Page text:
Every so often next year, I plan on carving out time to watch Grizzlies games so I can get my usual “NOOO!...YESSS!” fix when Marcus Smart rises up for a contested, off-balance 3 late in the fourth quarter.
As his career progressed with the Celtics, Smart turned a whole lot of “nos” into “yesses.”
He became a fan favorite because of his relentless hustle, tenacious defense and winning mentality. His contributions off the court are even greater, as he graciously inspired fans and consistently gave back to the community without hesitation.
Smart isn’t a perfect player, but he was a perfect Celtic. He gave everything he had to the franchise, and that’s all anyone can ask for.
In the aftermath of this seismic, blockbuster trade, it’s going to take some time to digest that Smart is no longer in Boston. It just doesn’t feel right that the Celtics are still pursuing that elusive championship without their anchor and vocal leader.
A kid from Texas made Massachusetts his home. He embraced fans calling him “Mahcus Smaht,” endured the cheesy “Smart” puns on billboards around town and handled fans and pundits questioning his value as a point guard like a true professional.
Smart isn’t just a point guard, folks. He’s a hell of a point guard.
Give him credit. He’s always been a skilled passer, but he became an even better one when given the opportunity. He upped his assists average each of the past five seasons – from 4.0 in 2018-19 all the way to 6.3 this year.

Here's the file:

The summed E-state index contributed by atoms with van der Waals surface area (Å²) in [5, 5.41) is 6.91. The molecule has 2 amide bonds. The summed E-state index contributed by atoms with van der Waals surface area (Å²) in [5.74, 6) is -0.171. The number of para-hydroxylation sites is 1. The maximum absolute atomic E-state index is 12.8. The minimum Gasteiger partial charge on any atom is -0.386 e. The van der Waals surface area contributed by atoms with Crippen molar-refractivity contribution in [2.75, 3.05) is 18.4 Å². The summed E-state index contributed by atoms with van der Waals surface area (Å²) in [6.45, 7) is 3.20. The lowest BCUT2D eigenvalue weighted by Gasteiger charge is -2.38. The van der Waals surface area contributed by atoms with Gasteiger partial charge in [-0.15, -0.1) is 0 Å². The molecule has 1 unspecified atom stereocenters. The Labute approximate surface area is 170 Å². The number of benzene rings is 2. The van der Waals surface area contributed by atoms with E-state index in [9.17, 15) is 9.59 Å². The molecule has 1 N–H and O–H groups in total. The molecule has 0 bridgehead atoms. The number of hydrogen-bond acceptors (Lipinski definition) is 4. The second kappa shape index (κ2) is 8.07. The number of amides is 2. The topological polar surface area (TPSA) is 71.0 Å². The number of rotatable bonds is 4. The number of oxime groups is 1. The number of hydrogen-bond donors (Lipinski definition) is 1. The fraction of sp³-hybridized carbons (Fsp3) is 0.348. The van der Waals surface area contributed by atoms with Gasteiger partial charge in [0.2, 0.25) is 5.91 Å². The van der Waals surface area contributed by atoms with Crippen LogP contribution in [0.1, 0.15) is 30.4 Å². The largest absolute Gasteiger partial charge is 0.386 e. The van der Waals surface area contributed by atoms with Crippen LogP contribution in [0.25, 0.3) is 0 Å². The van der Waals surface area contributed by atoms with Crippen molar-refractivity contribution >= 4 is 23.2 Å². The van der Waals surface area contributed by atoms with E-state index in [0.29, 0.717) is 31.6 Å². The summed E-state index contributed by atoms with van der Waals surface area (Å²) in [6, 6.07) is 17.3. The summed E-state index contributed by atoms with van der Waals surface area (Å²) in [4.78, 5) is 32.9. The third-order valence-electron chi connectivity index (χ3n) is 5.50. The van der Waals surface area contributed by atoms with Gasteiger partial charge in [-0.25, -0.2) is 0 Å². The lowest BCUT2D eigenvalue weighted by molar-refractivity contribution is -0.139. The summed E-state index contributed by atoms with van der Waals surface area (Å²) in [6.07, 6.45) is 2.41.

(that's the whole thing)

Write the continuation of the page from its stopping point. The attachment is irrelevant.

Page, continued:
He became a better shooter, too. Smart shot as low as 25.3 from 3-point range in his second season and brought that up to 36.4 percent in 2018-19 and 33 percent or higher every year since. Don’t get me wrong, some of those “NOOO” shots just stay on the no side, but his shot selection unquestionably improved.
Defensively, he’s a guru, to say the least – the best Celtic on that side of the ball since Kevin Garnett. The second Celtic to ever win the Defensive Player of the Year award after Garnett did so in 2008. The first guard to win since it Gary Payton in 1996. This was when the rest of the league fully realized what Celtics fans have known all along. He’ll do absolutely anything for his team.
The fans who loved Smart from the jump are waking up, checking Twitter, calling in sick and going back to bed. You can’t blame them. The fans who grew to love him are realizing how much they loved him all along. You can’t blame them, either. The silly fans who never liked him at all are awfully quiet now. You can blame them.
My initial thoughts on this trade are lukewarm at best. Kristaps Porzingis, while undeniably talented, is injury-prone, tends to settle for 3’s and hasn’t done much winning throughout his career (not entirely his fault). If he, Malcolm Brogdon and Robert Williams are all somehow healthy in the playoffs, then it might work, but I’m not banking on that.
That doesn’t matter at the moment, though. What matters is that the Celtics lost one of the most influential, passionate and relatable players of my lifetime. Whether you like his game or dislike it, you have to respect it.
He earned that respect, every single night, by diving on the floor like his life depended on it. He plays with the confidence of the best player and the complacency of the worst player. That’s a man who loves going to work, takes pride in his work and does his work at a high level. A true Boston guy.
Trust me, you’re going to miss those contested, off-balance 3’s late in the fourth quarter. It won’t be the same without him.